What is surprising about this first principle of the weaker brother is the fact that personal, private legalism is not prohibited. In most examples found in the Bible, legalism is excoriated in the most severe fashion. The Pharisees were largely condemned for their practice of legalism. Paul rebuked the Galatians for returning to the legalistic ways of Judaism. To suddenly come across a passage that not only permits but also encourages legalism should cause us to sit up and take notice. The distinction between private legalism and public legalism is huge. Legalism itself is an amoral activity. It is the context in which the legalism is practiced that determines its morality. If legalism remains personal and private, it is not a sin. If legalism is made public, it is a sin.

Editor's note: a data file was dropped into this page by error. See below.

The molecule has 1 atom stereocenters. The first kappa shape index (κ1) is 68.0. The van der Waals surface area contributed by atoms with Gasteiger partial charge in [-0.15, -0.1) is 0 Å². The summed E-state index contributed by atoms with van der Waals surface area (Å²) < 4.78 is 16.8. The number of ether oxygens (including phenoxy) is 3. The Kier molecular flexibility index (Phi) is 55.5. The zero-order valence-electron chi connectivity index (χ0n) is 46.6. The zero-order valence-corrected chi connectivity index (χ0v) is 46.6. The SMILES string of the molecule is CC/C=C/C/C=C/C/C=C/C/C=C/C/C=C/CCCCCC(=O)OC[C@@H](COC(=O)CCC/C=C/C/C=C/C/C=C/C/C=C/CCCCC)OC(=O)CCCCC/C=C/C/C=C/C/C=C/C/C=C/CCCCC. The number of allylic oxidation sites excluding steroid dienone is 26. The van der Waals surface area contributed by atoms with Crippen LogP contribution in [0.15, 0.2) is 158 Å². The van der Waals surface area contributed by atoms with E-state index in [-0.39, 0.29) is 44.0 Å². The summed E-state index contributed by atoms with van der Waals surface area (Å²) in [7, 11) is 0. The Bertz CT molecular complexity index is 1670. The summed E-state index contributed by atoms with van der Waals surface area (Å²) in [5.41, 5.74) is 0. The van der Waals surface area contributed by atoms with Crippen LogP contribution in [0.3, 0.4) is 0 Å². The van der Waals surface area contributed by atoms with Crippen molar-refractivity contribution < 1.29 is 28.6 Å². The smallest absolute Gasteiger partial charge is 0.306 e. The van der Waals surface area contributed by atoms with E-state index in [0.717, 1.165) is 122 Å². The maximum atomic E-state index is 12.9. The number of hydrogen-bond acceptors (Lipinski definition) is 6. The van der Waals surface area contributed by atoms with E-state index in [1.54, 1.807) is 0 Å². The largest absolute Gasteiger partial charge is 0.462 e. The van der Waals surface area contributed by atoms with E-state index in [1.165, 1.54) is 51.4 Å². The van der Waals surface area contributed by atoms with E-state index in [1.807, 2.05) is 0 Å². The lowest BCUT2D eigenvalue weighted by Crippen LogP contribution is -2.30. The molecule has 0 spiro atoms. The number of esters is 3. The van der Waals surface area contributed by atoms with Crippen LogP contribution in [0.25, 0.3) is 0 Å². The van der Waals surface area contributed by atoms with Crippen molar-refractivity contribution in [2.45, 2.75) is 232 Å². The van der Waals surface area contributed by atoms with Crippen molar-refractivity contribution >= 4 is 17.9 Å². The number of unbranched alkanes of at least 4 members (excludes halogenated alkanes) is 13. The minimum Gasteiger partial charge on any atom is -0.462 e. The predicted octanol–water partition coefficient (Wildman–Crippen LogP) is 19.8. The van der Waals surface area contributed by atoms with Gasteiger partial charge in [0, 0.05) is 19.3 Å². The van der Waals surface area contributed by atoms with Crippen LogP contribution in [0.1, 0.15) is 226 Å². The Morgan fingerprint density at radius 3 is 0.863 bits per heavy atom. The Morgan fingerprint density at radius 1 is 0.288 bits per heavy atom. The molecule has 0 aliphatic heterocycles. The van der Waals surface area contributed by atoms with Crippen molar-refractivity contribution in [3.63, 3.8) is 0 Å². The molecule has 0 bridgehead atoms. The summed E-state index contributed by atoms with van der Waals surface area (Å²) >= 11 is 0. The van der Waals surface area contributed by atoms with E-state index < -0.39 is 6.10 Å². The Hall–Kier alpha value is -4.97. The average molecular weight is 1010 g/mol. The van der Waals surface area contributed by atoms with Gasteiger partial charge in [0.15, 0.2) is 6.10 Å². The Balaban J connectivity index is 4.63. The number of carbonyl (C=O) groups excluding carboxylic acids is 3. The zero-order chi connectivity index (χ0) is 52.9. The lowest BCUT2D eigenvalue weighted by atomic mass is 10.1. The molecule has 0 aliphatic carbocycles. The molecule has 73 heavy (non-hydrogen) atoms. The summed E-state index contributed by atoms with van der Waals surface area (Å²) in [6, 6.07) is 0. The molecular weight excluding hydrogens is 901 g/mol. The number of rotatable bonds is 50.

Colossians 2: 20-23 describes the sin of public legalism:
If you have died with Christ to the elementary principles of the world, why, as if you were living in the world, do you submit yourselves to decrees, such as, “Do not handle, do not taste, do not touch!” (which all refer to things destined to perish with the using)–in accordance with the commandments and teachings of men? These are matters which have, to be sure, the appearance of wisdom in self-made religion and self-abasement and severe treatment of the body, but are of no value against fleshly indulgence.
Is Paul guilty of contradicting himself here? He tells the Romans that the believer who creates man-made rules of morality is to be accepted but he tells the Colossians that man-made rules are of “no value against fleshly indulgence”. Can both these statements be true?